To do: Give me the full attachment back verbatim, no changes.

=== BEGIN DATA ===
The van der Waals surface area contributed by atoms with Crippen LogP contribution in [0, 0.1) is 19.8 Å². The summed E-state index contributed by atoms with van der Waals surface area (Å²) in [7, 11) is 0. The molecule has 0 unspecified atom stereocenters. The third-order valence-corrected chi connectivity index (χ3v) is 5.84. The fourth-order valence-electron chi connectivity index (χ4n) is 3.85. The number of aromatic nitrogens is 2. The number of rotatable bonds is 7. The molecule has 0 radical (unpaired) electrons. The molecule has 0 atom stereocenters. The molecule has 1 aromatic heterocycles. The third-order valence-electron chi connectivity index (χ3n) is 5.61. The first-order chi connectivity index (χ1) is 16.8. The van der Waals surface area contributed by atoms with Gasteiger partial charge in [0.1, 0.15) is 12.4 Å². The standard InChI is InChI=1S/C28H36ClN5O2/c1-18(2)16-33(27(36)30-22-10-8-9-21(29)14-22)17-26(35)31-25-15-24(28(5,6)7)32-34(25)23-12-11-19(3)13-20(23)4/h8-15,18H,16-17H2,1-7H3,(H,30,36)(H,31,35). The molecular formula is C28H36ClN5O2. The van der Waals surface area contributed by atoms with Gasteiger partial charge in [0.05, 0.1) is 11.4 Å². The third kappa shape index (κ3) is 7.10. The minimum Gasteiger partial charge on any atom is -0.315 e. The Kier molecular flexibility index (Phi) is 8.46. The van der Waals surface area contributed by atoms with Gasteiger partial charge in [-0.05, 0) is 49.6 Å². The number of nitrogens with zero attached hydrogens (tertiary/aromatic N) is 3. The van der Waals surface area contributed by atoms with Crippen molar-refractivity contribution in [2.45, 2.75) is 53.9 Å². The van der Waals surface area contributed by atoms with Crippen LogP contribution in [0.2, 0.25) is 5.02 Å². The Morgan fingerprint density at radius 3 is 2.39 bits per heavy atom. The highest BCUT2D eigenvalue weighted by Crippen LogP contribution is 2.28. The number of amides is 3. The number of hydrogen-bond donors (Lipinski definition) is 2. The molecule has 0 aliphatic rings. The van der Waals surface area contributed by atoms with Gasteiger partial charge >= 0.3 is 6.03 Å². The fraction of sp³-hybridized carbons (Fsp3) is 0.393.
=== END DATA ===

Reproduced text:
The van der Waals surface area contributed by atoms with Crippen LogP contribution in [0, 0.1) is 19.8 Å². The summed E-state index contributed by atoms with van der Waals surface area (Å²) in [7, 11) is 0. The molecule has 0 unspecified atom stereocenters. The third-order valence-corrected chi connectivity index (χ3v) is 5.84. The fourth-order valence-electron chi connectivity index (χ4n) is 3.85. The number of aromatic nitrogens is 2. The number of rotatable bonds is 7. The molecule has 0 radical (unpaired) electrons. The molecule has 0 atom stereocenters. The molecule has 1 aromatic heterocycles. The third-order valence-electron chi connectivity index (χ3n) is 5.61. The first-order chi connectivity index (χ1) is 16.8. The van der Waals surface area contributed by atoms with Gasteiger partial charge in [0.1, 0.15) is 12.4 Å². The standard InChI is InChI=1S/C28H36ClN5O2/c1-18(2)16-33(27(36)30-22-10-8-9-21(29)14-22)17-26(35)31-25-15-24(28(5,6)7)32-34(25)23-12-11-19(3)13-20(23)4/h8-15,18H,16-17H2,1-7H3,(H,30,36)(H,31,35). The molecular formula is C28H36ClN5O2. The van der Waals surface area contributed by atoms with Gasteiger partial charge in [0.05, 0.1) is 11.4 Å². The third kappa shape index (κ3) is 7.10. The minimum Gasteiger partial charge on any atom is -0.315 e. The Kier molecular flexibility index (Phi) is 8.46. The van der Waals surface area contributed by atoms with Gasteiger partial charge in [-0.05, 0) is 49.6 Å². The number of nitrogens with zero attached hydrogens (tertiary/aromatic N) is 3. The van der Waals surface area contributed by atoms with Crippen molar-refractivity contribution in [2.45, 2.75) is 53.9 Å². The van der Waals surface area contributed by atoms with Crippen LogP contribution in [0.2, 0.25) is 5.02 Å². The Morgan fingerprint density at radius 3 is 2.39 bits per heavy atom. The highest BCUT2D eigenvalue weighted by Crippen LogP contribution is 2.28. The number of amides is 3. The number of hydrogen-bond donors (Lipinski definition) is 2. The molecule has 0 aliphatic rings. The van der Waals surface area contributed by atoms with Gasteiger partial charge >= 0.3 is 6.03 Å². The fraction of sp³-hybridized carbons (Fsp3) is 0.393.